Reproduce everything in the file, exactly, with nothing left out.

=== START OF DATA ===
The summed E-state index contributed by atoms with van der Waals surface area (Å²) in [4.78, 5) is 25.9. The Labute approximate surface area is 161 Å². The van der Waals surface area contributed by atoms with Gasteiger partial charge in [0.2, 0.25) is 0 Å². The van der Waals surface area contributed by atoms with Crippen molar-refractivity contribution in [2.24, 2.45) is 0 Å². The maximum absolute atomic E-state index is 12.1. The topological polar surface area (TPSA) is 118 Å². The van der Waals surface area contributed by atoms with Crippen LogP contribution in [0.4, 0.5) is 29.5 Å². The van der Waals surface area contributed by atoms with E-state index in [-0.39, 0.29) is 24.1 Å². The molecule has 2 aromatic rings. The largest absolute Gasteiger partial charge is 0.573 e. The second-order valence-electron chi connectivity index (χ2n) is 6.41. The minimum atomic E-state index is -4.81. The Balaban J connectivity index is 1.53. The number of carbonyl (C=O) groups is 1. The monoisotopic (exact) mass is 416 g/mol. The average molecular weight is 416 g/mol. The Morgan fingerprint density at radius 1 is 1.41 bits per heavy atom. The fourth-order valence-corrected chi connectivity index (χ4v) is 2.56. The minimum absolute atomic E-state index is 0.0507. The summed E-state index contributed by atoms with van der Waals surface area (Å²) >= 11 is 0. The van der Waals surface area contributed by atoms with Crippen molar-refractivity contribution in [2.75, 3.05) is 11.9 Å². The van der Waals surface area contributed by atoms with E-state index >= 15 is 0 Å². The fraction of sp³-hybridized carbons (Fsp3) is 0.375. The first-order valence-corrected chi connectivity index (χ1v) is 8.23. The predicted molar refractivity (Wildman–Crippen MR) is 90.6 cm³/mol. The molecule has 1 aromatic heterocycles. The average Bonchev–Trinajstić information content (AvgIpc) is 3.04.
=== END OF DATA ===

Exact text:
The summed E-state index contributed by atoms with van der Waals surface area (Å²) in [4.78, 5) is 25.9. The Labute approximate surface area is 161 Å². The van der Waals surface area contributed by atoms with Gasteiger partial charge in [0.2, 0.25) is 0 Å². The van der Waals surface area contributed by atoms with Crippen molar-refractivity contribution in [2.24, 2.45) is 0 Å². The maximum absolute atomic E-state index is 12.1. The topological polar surface area (TPSA) is 118 Å². The van der Waals surface area contributed by atoms with Crippen LogP contribution in [0.4, 0.5) is 29.5 Å². The van der Waals surface area contributed by atoms with E-state index in [-0.39, 0.29) is 24.1 Å². The molecule has 2 aromatic rings. The largest absolute Gasteiger partial charge is 0.573 e. The second-order valence-electron chi connectivity index (χ2n) is 6.41. The minimum atomic E-state index is -4.81. The Balaban J connectivity index is 1.53. The number of carbonyl (C=O) groups is 1. The monoisotopic (exact) mass is 416 g/mol. The average molecular weight is 416 g/mol. The Morgan fingerprint density at radius 1 is 1.41 bits per heavy atom. The fourth-order valence-corrected chi connectivity index (χ4v) is 2.56. The minimum absolute atomic E-state index is 0.0507. The summed E-state index contributed by atoms with van der Waals surface area (Å²) >= 11 is 0. The van der Waals surface area contributed by atoms with Crippen molar-refractivity contribution in [2.75, 3.05) is 11.9 Å². The van der Waals surface area contributed by atoms with E-state index >= 15 is 0 Å². The fraction of sp³-hybridized carbons (Fsp3) is 0.375. The first-order valence-corrected chi connectivity index (χ1v) is 8.23. The predicted molar refractivity (Wildman–Crippen MR) is 90.6 cm³/mol. The molecule has 1 aromatic heterocycles. The average Bonchev–Trinajstić information content (AvgIpc) is 3.04.